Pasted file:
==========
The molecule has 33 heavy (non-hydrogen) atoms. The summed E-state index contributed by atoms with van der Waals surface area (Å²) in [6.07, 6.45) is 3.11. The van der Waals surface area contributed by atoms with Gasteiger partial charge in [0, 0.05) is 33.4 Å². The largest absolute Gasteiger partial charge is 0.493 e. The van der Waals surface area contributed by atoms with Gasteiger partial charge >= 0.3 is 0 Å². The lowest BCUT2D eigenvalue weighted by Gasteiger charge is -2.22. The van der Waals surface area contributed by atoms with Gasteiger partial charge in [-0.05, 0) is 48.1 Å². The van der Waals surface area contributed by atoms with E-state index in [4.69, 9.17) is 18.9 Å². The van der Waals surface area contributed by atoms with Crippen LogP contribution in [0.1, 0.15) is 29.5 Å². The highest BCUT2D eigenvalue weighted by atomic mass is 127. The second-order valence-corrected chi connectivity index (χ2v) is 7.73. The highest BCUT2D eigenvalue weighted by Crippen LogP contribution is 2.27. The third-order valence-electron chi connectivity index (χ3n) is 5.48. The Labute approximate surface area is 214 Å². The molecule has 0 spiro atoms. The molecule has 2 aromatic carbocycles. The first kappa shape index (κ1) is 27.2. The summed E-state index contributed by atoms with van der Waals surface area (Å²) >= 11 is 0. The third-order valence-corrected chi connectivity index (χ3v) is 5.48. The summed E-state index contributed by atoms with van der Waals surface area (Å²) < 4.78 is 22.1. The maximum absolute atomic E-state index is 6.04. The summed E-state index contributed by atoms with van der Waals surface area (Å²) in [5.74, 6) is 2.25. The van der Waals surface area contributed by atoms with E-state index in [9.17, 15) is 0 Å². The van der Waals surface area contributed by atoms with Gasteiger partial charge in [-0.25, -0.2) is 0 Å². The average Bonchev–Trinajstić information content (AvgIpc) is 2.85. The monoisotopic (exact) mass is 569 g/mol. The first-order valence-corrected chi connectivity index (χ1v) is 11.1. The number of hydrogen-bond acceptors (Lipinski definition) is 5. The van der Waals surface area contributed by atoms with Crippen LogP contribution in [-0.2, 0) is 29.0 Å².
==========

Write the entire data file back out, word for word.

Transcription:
The molecule has 33 heavy (non-hydrogen) atoms. The summed E-state index contributed by atoms with van der Waals surface area (Å²) in [6.07, 6.45) is 3.11. The van der Waals surface area contributed by atoms with Gasteiger partial charge in [0, 0.05) is 33.4 Å². The largest absolute Gasteiger partial charge is 0.493 e. The van der Waals surface area contributed by atoms with Gasteiger partial charge >= 0.3 is 0 Å². The lowest BCUT2D eigenvalue weighted by Gasteiger charge is -2.22. The van der Waals surface area contributed by atoms with Gasteiger partial charge in [-0.05, 0) is 48.1 Å². The van der Waals surface area contributed by atoms with E-state index in [4.69, 9.17) is 18.9 Å². The van der Waals surface area contributed by atoms with Crippen LogP contribution in [0.1, 0.15) is 29.5 Å². The highest BCUT2D eigenvalue weighted by atomic mass is 127. The second-order valence-corrected chi connectivity index (χ2v) is 7.73. The highest BCUT2D eigenvalue weighted by Crippen LogP contribution is 2.27. The third-order valence-electron chi connectivity index (χ3n) is 5.48. The Labute approximate surface area is 214 Å². The molecule has 0 spiro atoms. The molecule has 2 aromatic carbocycles. The first kappa shape index (κ1) is 27.2. The summed E-state index contributed by atoms with van der Waals surface area (Å²) >= 11 is 0. The third-order valence-corrected chi connectivity index (χ3v) is 5.48. The summed E-state index contributed by atoms with van der Waals surface area (Å²) < 4.78 is 22.1. The maximum absolute atomic E-state index is 6.04. The summed E-state index contributed by atoms with van der Waals surface area (Å²) in [5.74, 6) is 2.25. The van der Waals surface area contributed by atoms with E-state index in [9.17, 15) is 0 Å². The van der Waals surface area contributed by atoms with Gasteiger partial charge in [-0.25, -0.2) is 0 Å². The average Bonchev–Trinajstić information content (AvgIpc) is 2.85. The monoisotopic (exact) mass is 569 g/mol. The first-order valence-corrected chi connectivity index (χ1v) is 11.1. The number of hydrogen-bond acceptors (Lipinski definition) is 5. The van der Waals surface area contributed by atoms with Crippen LogP contribution in [-0.2, 0) is 29.0 Å².